Sensitization that is timely and necessary.  This is how Hon. Nazim Burke described the showing of the film Jamaica for Sale while participating in a public forum that was organized by Citizens in Defence of Grenada’s Lands and Heritage (CDGLH).  He was one of four panelists who shared perspectives on the film.

Other panelists were:

· Rev. Osbert James, Presbyterian Minister

· Mr. Craig Keller, Project Manager. Levera Resort Development

· Dr. Esther Figuerora, film producer/director

Jamaica for Sale is an internationally acclaimed documentary which chronicles the development of the tourism sector in Jamaica and the negative impact that the unsustainable development of the sector is having  on the environment and on the lives and livelihoods of ordinary Jamaicans.

The film producer/director, Dr Esther Figuerora, was in Grenada as the guest of Citizens for the Defence of Grenada’s Lands and Heritage.

Dr. Esther Figuerora, creator of the controversial "JAMAICA FOR SALE"

Dr. Esther Figueroa, creator of the controversial "JAMAICA FOR SALE"

Partnering with the organization, People in Action, CDGLH hosted two showings of the documentary –  a special showing to which Ministers of Government were invited and a public forum at the Grenada Trade Centre Annex .  A wide cross section of persons, an estimated 150, were in attendance at the public forum.

The public forum featured the documentary followed by the panel discussion which was moderated by Mr. Claude Douglas, a sociologists and lecturer at the St. George’s University Comments and questions from the audience followed.

Describing the showing of Jamaica for Sale as sensitization that was timely and necessary, Hon. Minister Burke noted that the documentary was a compelling critique of tourism and development, an analysis of what can happen when tourism goes wrong.

He spoke of challenges that governments, particularly in the small island developing states, face in finding resources to provide various services to their constituents, and the competing interests and tensions between development and environment. He believed that government had to strike an appropriate balance and find the right mix.

He agreed that Grenada must practice tourism that is sustainable and made reference to the “community tourism model ” advocated by the National Geographic.

Rev. Osbert James shared the biblical perspective of humankind being stewards of the earth.  He observed that the commons, which belongs to all the people, was now being “commoditised”, and the people, to whom it belonged, were deprived of its use, while their needs were now secondary to the demands of investors.  Governments were no longer speaking for the people but instead were interested in wooing investors.

He warned that the documentary showed that we were actually destroying our environment – what the tourists actually wanted when they visited our countries.

A question from one of the approximately 150 audience members present

A question from one of the approximately 150 audience members present

Declaring his company’s commitment to sustainable development and to integrating the community in its development, Mr. Craig Keller was of the opinion that the documentary focused on good “bad examples”.

He also identified a land use policy as critical to guiding Grenada’s tourism development.

Noting that she came from Jamaica which had developed the worst type of tourism and exported it to the rest of the region, Dr. Esther Figueroa described the documentary as her “apology on behalf of Jamaica.”  She implored Grenada not to follow in the footsteps of Jamaica, repeating its mistakes, but rather to learn from history and the contemporary.  She reminded the audience that “God’s earth was not ours to destroy.  We should, she counseled, act smartly, willfully and  with compassion.  There were other ways to do things.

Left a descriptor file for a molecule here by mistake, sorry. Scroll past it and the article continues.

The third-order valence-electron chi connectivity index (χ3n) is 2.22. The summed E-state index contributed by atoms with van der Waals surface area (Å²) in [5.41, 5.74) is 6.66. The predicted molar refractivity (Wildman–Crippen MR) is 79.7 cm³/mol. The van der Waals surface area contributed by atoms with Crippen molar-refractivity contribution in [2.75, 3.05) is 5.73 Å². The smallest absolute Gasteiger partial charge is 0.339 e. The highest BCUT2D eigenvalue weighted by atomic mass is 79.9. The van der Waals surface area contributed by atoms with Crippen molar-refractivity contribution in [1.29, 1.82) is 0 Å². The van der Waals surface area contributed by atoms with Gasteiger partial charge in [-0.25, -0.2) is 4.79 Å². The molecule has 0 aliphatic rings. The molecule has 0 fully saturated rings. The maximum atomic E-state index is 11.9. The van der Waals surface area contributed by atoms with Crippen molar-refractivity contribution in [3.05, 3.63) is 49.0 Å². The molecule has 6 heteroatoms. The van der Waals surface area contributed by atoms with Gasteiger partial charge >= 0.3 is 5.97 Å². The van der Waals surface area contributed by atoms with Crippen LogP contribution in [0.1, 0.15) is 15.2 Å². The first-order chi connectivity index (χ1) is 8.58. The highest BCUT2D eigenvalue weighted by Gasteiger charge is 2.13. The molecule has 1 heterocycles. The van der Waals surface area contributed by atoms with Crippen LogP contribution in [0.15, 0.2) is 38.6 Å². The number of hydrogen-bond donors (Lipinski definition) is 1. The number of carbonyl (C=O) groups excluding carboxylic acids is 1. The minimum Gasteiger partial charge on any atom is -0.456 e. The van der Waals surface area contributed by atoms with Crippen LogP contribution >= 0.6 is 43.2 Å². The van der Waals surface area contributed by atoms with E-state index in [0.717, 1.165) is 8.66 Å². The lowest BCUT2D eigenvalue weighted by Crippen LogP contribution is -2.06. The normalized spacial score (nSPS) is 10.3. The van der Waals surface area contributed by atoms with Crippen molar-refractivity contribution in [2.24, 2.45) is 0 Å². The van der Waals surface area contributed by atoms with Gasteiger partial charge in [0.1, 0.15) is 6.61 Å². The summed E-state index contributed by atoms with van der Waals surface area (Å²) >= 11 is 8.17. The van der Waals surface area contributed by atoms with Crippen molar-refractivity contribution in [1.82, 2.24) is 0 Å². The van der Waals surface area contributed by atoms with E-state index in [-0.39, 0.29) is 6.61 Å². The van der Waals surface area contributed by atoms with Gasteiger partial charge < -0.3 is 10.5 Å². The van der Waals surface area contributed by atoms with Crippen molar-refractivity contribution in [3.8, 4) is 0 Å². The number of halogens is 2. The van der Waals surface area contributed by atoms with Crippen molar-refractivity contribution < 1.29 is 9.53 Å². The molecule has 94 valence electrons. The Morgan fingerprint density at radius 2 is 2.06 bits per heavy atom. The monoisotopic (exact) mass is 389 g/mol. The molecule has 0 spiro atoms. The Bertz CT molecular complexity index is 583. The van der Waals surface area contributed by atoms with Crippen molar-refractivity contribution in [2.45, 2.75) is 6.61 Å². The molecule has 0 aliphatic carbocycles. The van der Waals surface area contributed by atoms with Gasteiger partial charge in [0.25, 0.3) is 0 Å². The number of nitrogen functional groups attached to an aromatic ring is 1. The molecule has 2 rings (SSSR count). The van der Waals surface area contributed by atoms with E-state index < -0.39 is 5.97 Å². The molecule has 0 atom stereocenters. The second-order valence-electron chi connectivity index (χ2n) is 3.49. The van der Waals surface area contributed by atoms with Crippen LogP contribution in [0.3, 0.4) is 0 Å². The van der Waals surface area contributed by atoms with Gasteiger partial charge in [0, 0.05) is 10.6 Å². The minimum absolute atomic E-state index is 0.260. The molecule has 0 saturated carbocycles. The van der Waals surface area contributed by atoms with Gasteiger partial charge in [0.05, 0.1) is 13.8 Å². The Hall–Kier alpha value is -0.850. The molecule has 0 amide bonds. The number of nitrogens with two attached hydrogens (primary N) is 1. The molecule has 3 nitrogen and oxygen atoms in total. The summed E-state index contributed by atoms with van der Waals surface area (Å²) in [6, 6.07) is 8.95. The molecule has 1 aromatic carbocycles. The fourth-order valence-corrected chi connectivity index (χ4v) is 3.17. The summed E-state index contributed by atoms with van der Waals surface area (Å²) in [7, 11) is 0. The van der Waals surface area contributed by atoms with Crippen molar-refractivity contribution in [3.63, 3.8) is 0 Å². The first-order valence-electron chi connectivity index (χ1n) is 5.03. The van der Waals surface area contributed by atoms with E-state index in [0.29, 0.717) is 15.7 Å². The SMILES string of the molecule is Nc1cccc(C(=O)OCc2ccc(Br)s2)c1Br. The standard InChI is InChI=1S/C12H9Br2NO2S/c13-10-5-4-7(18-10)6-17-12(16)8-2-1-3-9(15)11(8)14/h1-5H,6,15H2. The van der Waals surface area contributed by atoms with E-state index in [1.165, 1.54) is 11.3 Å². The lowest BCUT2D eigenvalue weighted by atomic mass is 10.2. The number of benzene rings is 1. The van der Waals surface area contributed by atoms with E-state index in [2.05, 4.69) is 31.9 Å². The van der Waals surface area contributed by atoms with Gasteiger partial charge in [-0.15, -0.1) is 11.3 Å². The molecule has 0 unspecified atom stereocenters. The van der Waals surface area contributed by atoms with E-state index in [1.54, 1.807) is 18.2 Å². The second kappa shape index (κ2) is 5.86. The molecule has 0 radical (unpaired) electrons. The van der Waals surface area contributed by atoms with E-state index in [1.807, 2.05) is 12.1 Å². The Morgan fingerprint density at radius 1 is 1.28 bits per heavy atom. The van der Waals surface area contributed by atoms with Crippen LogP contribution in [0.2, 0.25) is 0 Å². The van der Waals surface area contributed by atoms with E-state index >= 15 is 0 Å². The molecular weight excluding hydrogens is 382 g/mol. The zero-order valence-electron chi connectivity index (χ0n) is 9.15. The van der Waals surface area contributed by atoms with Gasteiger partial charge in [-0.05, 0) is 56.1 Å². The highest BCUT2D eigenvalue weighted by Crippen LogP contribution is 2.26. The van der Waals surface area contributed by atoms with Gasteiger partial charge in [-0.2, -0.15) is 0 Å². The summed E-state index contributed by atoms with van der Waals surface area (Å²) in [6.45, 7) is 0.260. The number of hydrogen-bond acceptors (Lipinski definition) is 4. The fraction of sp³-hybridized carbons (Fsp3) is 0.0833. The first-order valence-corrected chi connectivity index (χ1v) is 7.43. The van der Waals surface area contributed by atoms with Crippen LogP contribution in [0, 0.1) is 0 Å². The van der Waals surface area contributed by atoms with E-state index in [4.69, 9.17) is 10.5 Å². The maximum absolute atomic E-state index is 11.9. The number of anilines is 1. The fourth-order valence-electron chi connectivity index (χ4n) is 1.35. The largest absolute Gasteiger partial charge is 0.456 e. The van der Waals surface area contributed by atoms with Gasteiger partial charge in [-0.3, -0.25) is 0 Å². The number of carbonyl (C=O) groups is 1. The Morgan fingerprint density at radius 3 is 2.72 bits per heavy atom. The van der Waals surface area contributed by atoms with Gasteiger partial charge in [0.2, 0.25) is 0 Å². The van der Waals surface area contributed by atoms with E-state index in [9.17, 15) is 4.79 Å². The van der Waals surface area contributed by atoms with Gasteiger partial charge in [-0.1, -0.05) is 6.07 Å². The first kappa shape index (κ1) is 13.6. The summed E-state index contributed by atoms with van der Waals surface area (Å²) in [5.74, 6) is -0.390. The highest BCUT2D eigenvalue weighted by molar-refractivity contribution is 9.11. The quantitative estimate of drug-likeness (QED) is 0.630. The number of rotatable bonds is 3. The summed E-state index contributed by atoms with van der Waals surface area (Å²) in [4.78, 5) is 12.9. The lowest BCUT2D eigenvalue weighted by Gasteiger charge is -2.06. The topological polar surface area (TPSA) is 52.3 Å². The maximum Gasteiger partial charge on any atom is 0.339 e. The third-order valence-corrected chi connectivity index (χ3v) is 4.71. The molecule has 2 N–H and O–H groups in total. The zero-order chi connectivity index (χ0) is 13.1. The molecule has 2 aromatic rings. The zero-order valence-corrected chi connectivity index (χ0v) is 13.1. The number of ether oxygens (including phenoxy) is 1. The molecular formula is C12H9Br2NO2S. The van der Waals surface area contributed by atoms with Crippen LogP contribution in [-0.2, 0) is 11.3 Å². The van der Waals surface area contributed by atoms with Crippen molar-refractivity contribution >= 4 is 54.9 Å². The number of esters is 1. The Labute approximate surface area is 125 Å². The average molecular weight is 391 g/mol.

When asked about the role of tertiary institutions in assisting the monitoring process and thus the protection of the natural resources, Dr. Figueroa gave a scathing response, noting than in our region, professionals and academics studied our natural resources and profited from it but stood by silently as they witnessed its abuse and destruction by agents of development”.

Unhappily, but not unexpectedly, the students of these professors, who were the one providing the free lobour for the studies, then followed in their professors’ footsteps.

Panellists and Moderator at

Panellists and Moderator at the Grenada Trade Centre Annex

A number of recommendations also emerged from the discussion which followed with the audience. Among these were:

· Plan development (country should determine what it wanted to develop and where)  and then identify  partners to facilitate.

· Review, update and implement the National Development Plan.

· Establish mechanisms for monitoring the conduct of Environmental Impact Assessments.

· Empower communities, through information, to become the stewards of their environment.

· Establish mechanisms to ensure that developments consider local knowledge and integrate local interests.

· Introduce local government in order to empower local communities to act.

· Introduce the requirement to advertise all applications for development (Grenada is one of the very few exceptions in the region where advertisement of the application is not a requirement.)

Frustration was expressed that, in Grenada, it was all about “talk” that was never followed by any action.  It was stressed that small but deliberation interventions could go a long way in regulating physical development and the management of our natural resources in Grenada.

Dr. Figueroa presented the Hon. Nazim Burke with a copy of the Jamaica for Sale documentary for viewing by Prime Minister Thomas who was unable to attend either of the two showings because he was out of the country.

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